I used to hate doing cardio.
The reason cardio was a loathsome drudgery is now blatantly clear: it was once done for the sole purpose of burning calories. I wanted to burn calories to lose fat. I wanted to lose fat so I’d like my body more (or at least, hopefully, dislike it less).
If the only reason you do something is because you dislike the way your body looks, you’re probably not going to enjoy it.
Cardio was once punishment for having (what I perceived to be at the time) too much fat on my body.
Cardio Doesn’t Have to Suck
Whereas cardio, or conditioning work as it’s also called, was once a cumbersome chore, it’s now an enjoyable activity. Or at least something I don’t dread doing.
Why? What changed? My reasons for doing cardio are entirely different.
Cardio is no longer something I do just to burn calories, and it’s not punishment for overeating. It’s a tool that allows me to more easily perform and enjoy my favorite hobbies. Cardio, now, is strictly for the performance and health benefits it provides. It’s a self-care investment and training regimen to ensure, for example, I don’t gas out too quickly on a strenuous hike up a mountain.
Because of my dedicated conditioning training, I’ve been tackling hikes that are longer and more difficult than in previous years and completing them with energy to spare. (Previously I’d be stumbling out of the trail, completely exhausted.)
Being able to do the things I love with greater ease, and confidently approaching ever growing challenges with enthusiasm, is all the motivation I need to be adherent with my conditioning regimen. I don’t have to pass up hikes because they’re a bit too long or strenuous anymore.
Doing something because you know it’ll allow you to do the things that are important to you, better or with more confidence, it’ll suck significantly less.
Cardio, Fat Loss, and Your Health
Cardio is not mandatory for fat loss. A caloric deficit, the sole driver of fat loss, is most easily achieved by consuming fewer calories; it is easier, after all, to not eat 500 calories than it is to burn the equivalent through exercise.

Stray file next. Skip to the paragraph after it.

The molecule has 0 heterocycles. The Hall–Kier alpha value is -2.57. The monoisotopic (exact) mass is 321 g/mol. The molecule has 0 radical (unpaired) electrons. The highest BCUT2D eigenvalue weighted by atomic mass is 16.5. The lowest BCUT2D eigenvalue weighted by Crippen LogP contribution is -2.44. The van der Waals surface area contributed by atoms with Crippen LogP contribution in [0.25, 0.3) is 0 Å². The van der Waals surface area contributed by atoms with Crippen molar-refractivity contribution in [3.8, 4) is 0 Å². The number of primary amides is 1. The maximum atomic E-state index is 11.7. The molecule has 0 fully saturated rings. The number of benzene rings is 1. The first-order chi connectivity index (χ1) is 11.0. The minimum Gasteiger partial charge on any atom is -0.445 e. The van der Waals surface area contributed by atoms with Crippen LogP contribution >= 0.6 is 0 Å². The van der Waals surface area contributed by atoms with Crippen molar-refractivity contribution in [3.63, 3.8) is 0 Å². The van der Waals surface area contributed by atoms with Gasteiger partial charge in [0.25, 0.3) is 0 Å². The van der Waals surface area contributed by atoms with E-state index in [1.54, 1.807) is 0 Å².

However, did you know that three-quarters of US adults don’t hit the minimum weekly activity guidelines (150 minutes of moderate-intensity or 75 minutes of vigorous-intensity exercise, or some combination of)? It stands to reason people should be encouraged to move more often, not less.
Recommended reading: Screw Fat Loss
While cardio isn’t mandatory for fat loss, it provides ample health benefits that shouldn’t be overlooked. Knowing cardio is a short- and long-term investment in your health should also make it more enjoyable to perform.
Now to the good stuff …
How to Make Cardio (More) Enjoyable
Do what you enjoy or is most accessible. Have a favorite piece of cardio equipment (or at least one you don’t despise)? Use it. My preference is some type of bike because it requires zero skill. If you don’t have access to cardio machines do something like brisk walking or even jogging.
Set performance-focused goals. What activities or hobbies do you enjoy — or do you want to try — that could be improved from cardio? If you don’t enjoy many physical activities, what would you like to do better, or easier, in your daily life? Keep up with your children or grandchildren? Not get tired out from yard work?
Have reasons to do cardio that have nothing to do with weight loss. Too many know what it’s like to do cardio simply for the goal of burning fat. To help boost motivation, write down the benefits it will provide: better conditioning, improve health outcomes, build physical and mental fortitude, complement a favorite hobby, stress relief, just to name a few.
Fit it into your current schedule. If you take your kids to the park or sports practice, walk around while they’re playing. Or squeeze in a brief workout during your lunch break. Look for opportunities in your current schedule to perform some cardio work. Remember, even 15-minute bouts provide benefits and add up over time. High-intensity intervals are a great time-saving option too.
Do anything that gets you moving. Getting on a piece of cardio equipment is not the only option. Do anything that keeps you moving at a sustained pace. Walk your dog, go for a hike, dance naked in your living room, bike to work. It’s not what you do that matters; it’s that you do something, consistently.
Recommended reading: What is the Best Type of Cardio for You? That article discusses the different types of cardio (unstructured activity, low-intensity steady state, high-intensity interval training) and how to choose the best one(s) for you in addition to sample training schedules.
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